–On the radio.
–Quine came out of the bathroom dabbing at his pants with a hand towel discolored by tamari. –Glenn Boniface brought up something we need to look at, lawsuit from CANT, something about an EIS?
–How much do you know about that?
–Nothing, really. We should go over it but I don’t have time now. Tomorrow?
–I’ll check with Dolores.
–Thanks Bran, as the phone rang, –Yes? Already? Okay, just a min, covering the mouthpiece, –See you tomorrow, to Nolan’s nod and exit, passed on his way out by a cleancut younger man on his way in, suit coiffed and dentifriced to a standard somewhat higher than the lab mean as Quine came around the desk towel still in his hand.
–Right, pleased to, excuse me, my hand’s wet, let me
–I’m very glad to meet you, Doctor Quine.
–just get some things together, opening then shutting his case, opening then shutting one drawer and another, –here, sorry about [pg202] this, just back from Washington, a little disorganized…
–Take your time. Did you get the phone I sent? The account is activated, just go ahead and use it.
–Yes well, it’s not something I really need.
–You’ll come to rely on it. I promise you, five years from now everyone will have one. Moms, dads, kids, one in every car.
–You’re interested in our orbiters, said Quine.
–Our satellites need a low earth orbit for minimum latency time. We’re thinking of a constellation of a few hundred, though that may change.
–The problem here is that this CRADA basically asks for access to subsystems of our Slingshot antimissile interceptors, which is a classified project.
–Doctor Highet assured me that it fell under dual use. You can put in place any firewalls you need to.
–We’re calling it dual benefit now. The Slingshot thrusters, why are those of interest?
–Low earth orbits tend to decay quickly. My understanding is that these thrusters permit stable orbits for a longer time frame.
–Can I ask what this means, in ah Appendix A, the Statement of Work, “to establish the optimal topologies of a reconfigurable constellation of low earth orbit satellites under a variety of conditions”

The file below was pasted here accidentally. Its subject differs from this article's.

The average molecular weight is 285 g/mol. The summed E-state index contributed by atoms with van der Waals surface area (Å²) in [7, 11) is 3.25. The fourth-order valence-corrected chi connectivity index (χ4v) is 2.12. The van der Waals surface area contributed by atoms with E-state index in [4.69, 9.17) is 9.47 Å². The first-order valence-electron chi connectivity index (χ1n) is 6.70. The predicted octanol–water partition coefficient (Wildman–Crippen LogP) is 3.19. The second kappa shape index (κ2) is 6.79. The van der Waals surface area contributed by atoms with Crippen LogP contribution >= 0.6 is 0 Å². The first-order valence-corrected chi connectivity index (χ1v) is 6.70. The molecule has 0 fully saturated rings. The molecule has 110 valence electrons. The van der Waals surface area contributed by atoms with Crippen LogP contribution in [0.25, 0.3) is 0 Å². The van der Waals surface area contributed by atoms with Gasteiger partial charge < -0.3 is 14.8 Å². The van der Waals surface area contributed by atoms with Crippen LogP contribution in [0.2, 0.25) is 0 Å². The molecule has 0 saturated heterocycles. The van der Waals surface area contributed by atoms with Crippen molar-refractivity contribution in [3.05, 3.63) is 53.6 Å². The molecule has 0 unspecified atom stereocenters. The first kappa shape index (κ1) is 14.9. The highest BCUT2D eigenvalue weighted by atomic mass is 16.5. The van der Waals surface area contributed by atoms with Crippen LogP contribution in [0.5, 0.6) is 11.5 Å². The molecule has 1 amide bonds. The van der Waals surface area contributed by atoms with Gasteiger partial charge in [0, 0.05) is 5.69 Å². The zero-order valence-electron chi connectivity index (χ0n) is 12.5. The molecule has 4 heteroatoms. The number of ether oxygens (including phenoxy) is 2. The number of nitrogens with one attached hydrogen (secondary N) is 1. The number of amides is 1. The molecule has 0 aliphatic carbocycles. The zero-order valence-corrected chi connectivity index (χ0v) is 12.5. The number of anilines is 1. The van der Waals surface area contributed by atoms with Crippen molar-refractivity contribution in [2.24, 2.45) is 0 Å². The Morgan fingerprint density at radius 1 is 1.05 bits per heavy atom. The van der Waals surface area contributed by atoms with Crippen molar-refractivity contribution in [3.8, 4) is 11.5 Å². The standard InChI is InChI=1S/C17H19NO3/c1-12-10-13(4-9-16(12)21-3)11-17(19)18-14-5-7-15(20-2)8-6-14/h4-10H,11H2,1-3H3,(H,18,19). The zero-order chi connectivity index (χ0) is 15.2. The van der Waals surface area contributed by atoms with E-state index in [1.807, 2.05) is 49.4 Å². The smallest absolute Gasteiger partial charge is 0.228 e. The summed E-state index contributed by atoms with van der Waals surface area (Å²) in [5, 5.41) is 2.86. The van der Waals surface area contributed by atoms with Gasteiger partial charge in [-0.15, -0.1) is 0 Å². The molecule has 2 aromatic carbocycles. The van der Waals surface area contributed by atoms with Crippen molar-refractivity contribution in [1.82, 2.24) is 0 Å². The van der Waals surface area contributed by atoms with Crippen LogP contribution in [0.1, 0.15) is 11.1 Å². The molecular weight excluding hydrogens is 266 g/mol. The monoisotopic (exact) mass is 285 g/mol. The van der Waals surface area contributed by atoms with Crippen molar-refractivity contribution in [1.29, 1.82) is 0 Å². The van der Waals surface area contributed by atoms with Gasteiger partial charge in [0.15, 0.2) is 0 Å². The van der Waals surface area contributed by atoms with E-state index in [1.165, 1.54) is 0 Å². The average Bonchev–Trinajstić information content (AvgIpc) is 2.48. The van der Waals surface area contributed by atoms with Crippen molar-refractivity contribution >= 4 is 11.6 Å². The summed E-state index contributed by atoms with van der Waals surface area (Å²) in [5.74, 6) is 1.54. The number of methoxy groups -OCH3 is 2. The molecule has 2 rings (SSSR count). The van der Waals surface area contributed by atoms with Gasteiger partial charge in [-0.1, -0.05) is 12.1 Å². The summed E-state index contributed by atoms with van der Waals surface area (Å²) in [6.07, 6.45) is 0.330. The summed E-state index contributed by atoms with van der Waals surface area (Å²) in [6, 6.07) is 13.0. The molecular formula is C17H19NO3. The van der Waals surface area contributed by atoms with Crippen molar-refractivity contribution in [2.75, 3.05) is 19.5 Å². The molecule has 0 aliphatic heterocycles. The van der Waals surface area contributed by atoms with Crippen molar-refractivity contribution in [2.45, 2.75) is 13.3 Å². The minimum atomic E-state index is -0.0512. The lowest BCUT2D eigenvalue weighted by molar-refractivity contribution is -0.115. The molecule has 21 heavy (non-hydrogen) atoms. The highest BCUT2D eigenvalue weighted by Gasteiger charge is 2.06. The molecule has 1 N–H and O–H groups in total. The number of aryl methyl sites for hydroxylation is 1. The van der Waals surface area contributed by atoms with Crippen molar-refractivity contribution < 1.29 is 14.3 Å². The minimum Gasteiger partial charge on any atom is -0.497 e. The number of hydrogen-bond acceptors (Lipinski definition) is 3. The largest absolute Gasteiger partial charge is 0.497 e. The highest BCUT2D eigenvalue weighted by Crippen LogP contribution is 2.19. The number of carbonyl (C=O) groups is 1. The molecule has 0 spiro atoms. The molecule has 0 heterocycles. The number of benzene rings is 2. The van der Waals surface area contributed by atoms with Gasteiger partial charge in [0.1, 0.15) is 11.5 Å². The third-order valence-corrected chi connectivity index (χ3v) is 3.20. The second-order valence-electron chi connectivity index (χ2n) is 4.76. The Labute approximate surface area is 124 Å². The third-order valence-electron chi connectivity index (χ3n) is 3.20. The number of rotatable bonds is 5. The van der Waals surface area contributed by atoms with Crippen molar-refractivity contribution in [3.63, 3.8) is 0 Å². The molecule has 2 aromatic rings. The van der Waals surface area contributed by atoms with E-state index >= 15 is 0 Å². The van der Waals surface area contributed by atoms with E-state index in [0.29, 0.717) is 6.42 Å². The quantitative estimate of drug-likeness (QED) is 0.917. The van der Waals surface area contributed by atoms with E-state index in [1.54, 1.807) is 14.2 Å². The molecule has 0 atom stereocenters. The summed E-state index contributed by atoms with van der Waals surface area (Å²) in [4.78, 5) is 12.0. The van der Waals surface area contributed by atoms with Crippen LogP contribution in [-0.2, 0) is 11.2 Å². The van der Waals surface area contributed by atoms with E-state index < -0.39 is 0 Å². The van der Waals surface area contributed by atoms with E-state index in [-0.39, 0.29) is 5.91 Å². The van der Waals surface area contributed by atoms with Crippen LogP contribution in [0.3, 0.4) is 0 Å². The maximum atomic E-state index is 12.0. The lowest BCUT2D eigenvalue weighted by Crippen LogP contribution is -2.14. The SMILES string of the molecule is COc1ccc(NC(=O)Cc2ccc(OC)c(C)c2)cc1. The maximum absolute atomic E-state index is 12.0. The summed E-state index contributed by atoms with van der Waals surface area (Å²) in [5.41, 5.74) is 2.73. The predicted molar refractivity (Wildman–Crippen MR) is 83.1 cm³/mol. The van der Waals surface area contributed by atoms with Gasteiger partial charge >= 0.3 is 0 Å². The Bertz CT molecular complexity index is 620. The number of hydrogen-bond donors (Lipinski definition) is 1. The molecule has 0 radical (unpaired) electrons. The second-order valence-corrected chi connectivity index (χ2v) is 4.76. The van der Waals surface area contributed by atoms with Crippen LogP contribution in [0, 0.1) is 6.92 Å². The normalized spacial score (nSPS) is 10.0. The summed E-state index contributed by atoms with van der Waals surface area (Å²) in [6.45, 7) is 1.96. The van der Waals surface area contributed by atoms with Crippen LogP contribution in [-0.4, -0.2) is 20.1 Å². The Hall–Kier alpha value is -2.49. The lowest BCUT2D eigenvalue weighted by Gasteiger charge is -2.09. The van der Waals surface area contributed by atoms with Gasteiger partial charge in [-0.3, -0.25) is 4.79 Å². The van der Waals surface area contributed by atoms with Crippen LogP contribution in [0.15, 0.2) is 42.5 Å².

–Because of latency and bandwidth issues we may need to fine tune the constellation once it’s in place. You see
–You want to put satellites in orbit and then move them around? I’ve never heard of that.
–It gives us flexibility our competitors lack.
–And these are civilian comm sats.
–Civilian, military, possibly both.
–You don’t know?
–At this point in time, we’re not sure what our content will look like. A constellation of satellites might have to be reconfigured quickly to take advantage of rapidly changing markets. We need to maintain fluence and modularity. We need to handle multiple channel rates, protocols, and service priorities and to support a wide range of applications including the Internet, intranets, multimedia communication, [pg203] LAN interconnect, colocation, wireless backhaul, et cetera. Many of the applications and protocols we’ll serve in the future haven’t been conceived yet.
–Well in that case how can you, I mean, that’s not the business plan I read.
–Well, no, what you have must be half a year old. And I must say, this slowness is discouraging and costly.
–Yes well, I have to run this by the book.
–At other labs, I understand, NASA labs for instance, directors can approve CRADAs directly.
–Yes, that’s true of the GOGO113 labs but we’re a GO